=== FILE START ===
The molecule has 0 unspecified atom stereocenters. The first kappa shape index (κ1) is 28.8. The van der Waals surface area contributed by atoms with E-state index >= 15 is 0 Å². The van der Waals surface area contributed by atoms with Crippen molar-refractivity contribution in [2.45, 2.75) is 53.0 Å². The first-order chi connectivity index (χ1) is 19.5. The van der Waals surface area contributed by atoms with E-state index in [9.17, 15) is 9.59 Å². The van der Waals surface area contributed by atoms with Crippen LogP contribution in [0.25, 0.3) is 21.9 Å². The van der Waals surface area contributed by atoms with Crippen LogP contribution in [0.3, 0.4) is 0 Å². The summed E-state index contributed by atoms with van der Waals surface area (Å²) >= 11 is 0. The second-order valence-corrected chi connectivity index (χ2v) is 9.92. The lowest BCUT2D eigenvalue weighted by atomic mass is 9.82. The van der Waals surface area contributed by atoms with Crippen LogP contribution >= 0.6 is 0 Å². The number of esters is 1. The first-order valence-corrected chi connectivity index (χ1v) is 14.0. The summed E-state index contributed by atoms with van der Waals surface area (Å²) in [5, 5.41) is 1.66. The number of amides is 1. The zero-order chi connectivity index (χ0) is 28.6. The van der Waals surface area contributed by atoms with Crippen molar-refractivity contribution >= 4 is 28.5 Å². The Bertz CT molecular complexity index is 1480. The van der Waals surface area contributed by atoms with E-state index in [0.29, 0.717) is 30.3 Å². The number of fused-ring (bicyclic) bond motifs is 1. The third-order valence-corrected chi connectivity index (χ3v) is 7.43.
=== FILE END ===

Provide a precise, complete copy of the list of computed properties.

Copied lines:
The molecule has 0 unspecified atom stereocenters. The first kappa shape index (κ1) is 28.8. The van der Waals surface area contributed by atoms with E-state index >= 15 is 0 Å². The van der Waals surface area contributed by atoms with Crippen molar-refractivity contribution in [2.45, 2.75) is 53.0 Å². The first-order chi connectivity index (χ1) is 19.5. The van der Waals surface area contributed by atoms with E-state index in [9.17, 15) is 9.59 Å². The van der Waals surface area contributed by atoms with Crippen LogP contribution in [0.25, 0.3) is 21.9 Å². The van der Waals surface area contributed by atoms with Crippen LogP contribution in [0.3, 0.4) is 0 Å². The summed E-state index contributed by atoms with van der Waals surface area (Å²) >= 11 is 0. The second-order valence-corrected chi connectivity index (χ2v) is 9.92. The lowest BCUT2D eigenvalue weighted by atomic mass is 9.82. The van der Waals surface area contributed by atoms with Crippen LogP contribution >= 0.6 is 0 Å². The number of esters is 1. The first-order valence-corrected chi connectivity index (χ1v) is 14.0. The summed E-state index contributed by atoms with van der Waals surface area (Å²) in [5, 5.41) is 1.66. The number of amides is 1. The zero-order chi connectivity index (χ0) is 28.6. The van der Waals surface area contributed by atoms with Crippen molar-refractivity contribution >= 4 is 28.5 Å². The Bertz CT molecular complexity index is 1480. The van der Waals surface area contributed by atoms with E-state index in [0.29, 0.717) is 30.3 Å². The number of fused-ring (bicyclic) bond motifs is 1. The third-order valence-corrected chi connectivity index (χ3v) is 7.43.